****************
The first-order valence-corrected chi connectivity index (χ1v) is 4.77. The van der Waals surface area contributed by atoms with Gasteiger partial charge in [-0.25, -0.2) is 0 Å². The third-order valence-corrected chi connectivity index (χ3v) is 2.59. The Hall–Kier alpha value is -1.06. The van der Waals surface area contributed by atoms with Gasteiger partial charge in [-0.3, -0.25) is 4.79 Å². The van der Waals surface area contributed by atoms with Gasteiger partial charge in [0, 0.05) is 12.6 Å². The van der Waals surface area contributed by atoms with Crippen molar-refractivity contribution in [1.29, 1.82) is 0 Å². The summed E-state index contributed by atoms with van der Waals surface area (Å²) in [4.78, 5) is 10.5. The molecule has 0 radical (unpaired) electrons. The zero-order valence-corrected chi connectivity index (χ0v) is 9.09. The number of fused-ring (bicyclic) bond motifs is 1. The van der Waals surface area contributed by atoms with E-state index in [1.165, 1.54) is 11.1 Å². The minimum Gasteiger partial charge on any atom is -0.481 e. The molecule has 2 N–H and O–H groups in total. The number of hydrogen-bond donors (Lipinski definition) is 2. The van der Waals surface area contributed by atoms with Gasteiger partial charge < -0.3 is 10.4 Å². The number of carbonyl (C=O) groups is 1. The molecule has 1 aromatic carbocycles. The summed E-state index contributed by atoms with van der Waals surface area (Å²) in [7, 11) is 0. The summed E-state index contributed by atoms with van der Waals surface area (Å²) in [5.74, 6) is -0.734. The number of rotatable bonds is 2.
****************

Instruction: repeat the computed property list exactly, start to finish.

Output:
The first-order valence-corrected chi connectivity index (χ1v) is 4.77. The van der Waals surface area contributed by atoms with Gasteiger partial charge in [-0.25, -0.2) is 0 Å². The third-order valence-corrected chi connectivity index (χ3v) is 2.59. The Hall–Kier alpha value is -1.06. The van der Waals surface area contributed by atoms with Gasteiger partial charge in [-0.3, -0.25) is 4.79 Å². The van der Waals surface area contributed by atoms with Gasteiger partial charge in [0, 0.05) is 12.6 Å². The van der Waals surface area contributed by atoms with Crippen molar-refractivity contribution in [1.29, 1.82) is 0 Å². The summed E-state index contributed by atoms with van der Waals surface area (Å²) in [4.78, 5) is 10.5. The molecule has 0 radical (unpaired) electrons. The zero-order valence-corrected chi connectivity index (χ0v) is 9.09. The number of fused-ring (bicyclic) bond motifs is 1. The van der Waals surface area contributed by atoms with E-state index in [1.165, 1.54) is 11.1 Å². The minimum Gasteiger partial charge on any atom is -0.481 e. The molecule has 2 N–H and O–H groups in total. The number of hydrogen-bond donors (Lipinski definition) is 2. The van der Waals surface area contributed by atoms with Gasteiger partial charge < -0.3 is 10.4 Å². The number of carbonyl (C=O) groups is 1. The molecule has 1 aromatic carbocycles. The summed E-state index contributed by atoms with van der Waals surface area (Å²) in [7, 11) is 0. The summed E-state index contributed by atoms with van der Waals surface area (Å²) in [5.74, 6) is -0.734. The number of rotatable bonds is 2.